Just two days after President Donald Trump returned from his 12-day tour of Asia with new assurances that China would do more to economically pressure North Korea, the White House abruptly revealed Thursday that President Trump is considering returning North Korea to the State Department’s list of state sponsors of terrorism - a decision that would likely outrage North Korea’s leadership at a time when tensions between the US and North appear to be on the wane.
White House Press Secretary Sarah Huckabee Sanders said the decision will come “during the early part of next week,” Reuters reported.
Presently, Sudan, Iran and Syria are the only countries on the State Department’s list of state sponsors of terrorism. Earlier Thursday, a Trump administration diplomat said the administration would consider removing Sudan from the list of state sponsors of terrorism. Sudan has been on the list since 1993. A month ago, the Trump administration formally lifted decades-old sanctions against Sudan, which is ruled by strongman Omar al-Bashir.
Deputy Secretary of State John J. Sullivan said the United States was willing to consider removing Sudan from the its list of state sponsors of terrorism if Sudan continued to make progress on counterterrorism cooperation, human rights and other key issues. Syria, since 1974, and Iran, since 1984, are the other countries on the list, the New York Times reported.
The standard for inclusion, under the law, is a country that has “repeatedly provided support for acts of international terrorism.” North Korea was removed from the list in 2008 not because it no longer fit the criteria, but because of a deal with the Bush administration that it did not uphold.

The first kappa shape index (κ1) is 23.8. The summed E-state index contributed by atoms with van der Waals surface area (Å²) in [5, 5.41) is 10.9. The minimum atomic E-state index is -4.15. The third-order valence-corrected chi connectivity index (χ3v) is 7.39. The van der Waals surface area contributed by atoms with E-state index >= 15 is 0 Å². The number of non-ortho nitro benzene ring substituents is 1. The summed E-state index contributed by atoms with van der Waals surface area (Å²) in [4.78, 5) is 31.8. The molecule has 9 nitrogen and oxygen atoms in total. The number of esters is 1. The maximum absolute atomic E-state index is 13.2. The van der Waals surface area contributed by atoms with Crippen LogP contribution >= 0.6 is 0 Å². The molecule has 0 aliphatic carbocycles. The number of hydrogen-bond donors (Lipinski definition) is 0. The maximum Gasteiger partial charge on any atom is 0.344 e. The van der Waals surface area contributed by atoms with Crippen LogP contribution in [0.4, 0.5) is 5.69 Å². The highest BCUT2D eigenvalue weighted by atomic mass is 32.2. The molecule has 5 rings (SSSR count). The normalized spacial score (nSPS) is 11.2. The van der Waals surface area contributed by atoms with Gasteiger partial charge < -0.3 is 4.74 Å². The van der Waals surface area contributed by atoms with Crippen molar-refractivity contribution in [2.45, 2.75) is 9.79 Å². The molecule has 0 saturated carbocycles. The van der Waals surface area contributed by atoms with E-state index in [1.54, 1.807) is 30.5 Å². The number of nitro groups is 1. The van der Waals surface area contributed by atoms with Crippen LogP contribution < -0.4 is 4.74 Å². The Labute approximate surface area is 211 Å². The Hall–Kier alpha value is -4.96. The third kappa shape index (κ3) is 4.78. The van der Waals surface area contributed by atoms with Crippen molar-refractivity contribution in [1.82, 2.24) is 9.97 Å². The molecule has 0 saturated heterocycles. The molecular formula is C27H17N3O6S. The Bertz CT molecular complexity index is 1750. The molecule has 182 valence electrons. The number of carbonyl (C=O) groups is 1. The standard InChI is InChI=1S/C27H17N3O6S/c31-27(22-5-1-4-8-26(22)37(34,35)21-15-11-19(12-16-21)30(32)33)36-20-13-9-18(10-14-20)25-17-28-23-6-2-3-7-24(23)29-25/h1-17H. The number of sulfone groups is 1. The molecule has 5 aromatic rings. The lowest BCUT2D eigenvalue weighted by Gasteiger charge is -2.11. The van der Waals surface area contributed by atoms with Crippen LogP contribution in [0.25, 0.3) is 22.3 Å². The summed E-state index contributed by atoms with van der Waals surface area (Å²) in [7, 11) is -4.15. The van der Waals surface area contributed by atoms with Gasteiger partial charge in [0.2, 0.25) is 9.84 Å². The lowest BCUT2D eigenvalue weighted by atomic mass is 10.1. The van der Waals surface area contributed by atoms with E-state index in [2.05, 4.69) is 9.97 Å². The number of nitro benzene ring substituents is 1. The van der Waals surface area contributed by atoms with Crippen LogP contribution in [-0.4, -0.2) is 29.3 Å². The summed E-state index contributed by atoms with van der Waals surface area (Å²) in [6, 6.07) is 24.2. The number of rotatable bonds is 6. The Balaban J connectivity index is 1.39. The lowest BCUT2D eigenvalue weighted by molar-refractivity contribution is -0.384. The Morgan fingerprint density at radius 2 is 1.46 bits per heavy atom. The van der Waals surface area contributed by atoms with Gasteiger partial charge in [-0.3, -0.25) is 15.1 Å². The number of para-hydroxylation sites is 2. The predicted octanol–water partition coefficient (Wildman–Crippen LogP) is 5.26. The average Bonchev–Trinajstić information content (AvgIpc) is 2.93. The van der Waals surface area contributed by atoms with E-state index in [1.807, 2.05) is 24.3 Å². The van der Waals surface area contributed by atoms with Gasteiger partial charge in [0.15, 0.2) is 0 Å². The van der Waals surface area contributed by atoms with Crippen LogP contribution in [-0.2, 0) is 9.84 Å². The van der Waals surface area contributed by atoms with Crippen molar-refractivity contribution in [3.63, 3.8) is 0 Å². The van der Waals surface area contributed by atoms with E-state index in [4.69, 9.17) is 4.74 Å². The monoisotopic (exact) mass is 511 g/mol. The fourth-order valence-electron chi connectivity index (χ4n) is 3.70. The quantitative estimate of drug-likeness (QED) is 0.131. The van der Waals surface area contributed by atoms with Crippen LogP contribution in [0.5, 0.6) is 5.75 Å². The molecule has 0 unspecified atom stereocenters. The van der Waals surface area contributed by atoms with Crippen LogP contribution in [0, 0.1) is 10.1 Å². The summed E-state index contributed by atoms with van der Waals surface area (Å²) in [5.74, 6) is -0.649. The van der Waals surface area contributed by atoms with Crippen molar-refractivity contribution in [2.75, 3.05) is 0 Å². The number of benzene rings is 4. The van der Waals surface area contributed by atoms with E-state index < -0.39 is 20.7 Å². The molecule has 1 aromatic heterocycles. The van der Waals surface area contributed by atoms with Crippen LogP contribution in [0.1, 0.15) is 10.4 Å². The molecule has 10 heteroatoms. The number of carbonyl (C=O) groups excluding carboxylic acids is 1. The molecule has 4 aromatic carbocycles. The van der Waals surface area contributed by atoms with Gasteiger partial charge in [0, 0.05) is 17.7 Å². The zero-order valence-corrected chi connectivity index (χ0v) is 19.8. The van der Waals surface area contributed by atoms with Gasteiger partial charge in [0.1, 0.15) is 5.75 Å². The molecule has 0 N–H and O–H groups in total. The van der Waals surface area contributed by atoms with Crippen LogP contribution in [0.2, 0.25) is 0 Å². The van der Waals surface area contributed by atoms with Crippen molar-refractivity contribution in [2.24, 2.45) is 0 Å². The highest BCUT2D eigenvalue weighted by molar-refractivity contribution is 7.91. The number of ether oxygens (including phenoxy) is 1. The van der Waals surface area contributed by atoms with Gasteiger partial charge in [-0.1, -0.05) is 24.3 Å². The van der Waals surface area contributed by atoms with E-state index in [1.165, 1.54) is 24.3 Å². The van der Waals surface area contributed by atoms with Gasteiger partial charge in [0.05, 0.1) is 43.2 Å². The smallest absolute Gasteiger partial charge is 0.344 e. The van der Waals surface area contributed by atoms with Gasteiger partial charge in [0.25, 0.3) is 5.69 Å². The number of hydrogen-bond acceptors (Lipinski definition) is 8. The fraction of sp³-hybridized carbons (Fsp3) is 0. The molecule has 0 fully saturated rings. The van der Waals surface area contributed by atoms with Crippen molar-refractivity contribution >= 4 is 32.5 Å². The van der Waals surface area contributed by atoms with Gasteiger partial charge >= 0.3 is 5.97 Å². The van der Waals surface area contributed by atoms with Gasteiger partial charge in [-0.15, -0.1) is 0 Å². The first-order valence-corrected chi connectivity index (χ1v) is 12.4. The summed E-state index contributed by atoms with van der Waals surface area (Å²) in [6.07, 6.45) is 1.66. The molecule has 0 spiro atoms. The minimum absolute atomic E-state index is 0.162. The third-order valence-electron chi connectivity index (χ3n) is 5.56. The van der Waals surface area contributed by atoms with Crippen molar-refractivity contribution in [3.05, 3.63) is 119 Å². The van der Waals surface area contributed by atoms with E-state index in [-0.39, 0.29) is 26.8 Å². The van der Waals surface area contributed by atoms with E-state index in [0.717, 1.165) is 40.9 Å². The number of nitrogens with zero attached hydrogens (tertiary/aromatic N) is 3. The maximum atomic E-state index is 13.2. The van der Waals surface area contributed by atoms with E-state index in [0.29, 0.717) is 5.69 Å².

It’s widely believed that North Korea helps arm terror networks around the world as part of its illicit arms business. Then-Secretary of Defense Robert Gates asserted in August 2010 that “the fact is that North Korea continues to smuggle missiles and weapons to other countries around the world - Burma, Iran, Hezbollah, Hamas."
Aside from that, the North continues to terrorize the world with its missile and nuclear tests. During a speech in South Korea last week, Trump said he would like to pursue a diplomatic solution with the North, but warned that the US wouldn't hesitate to intervene militarily if it felt threatened. He also described North Korea as a hellscape where "no human being should have to live."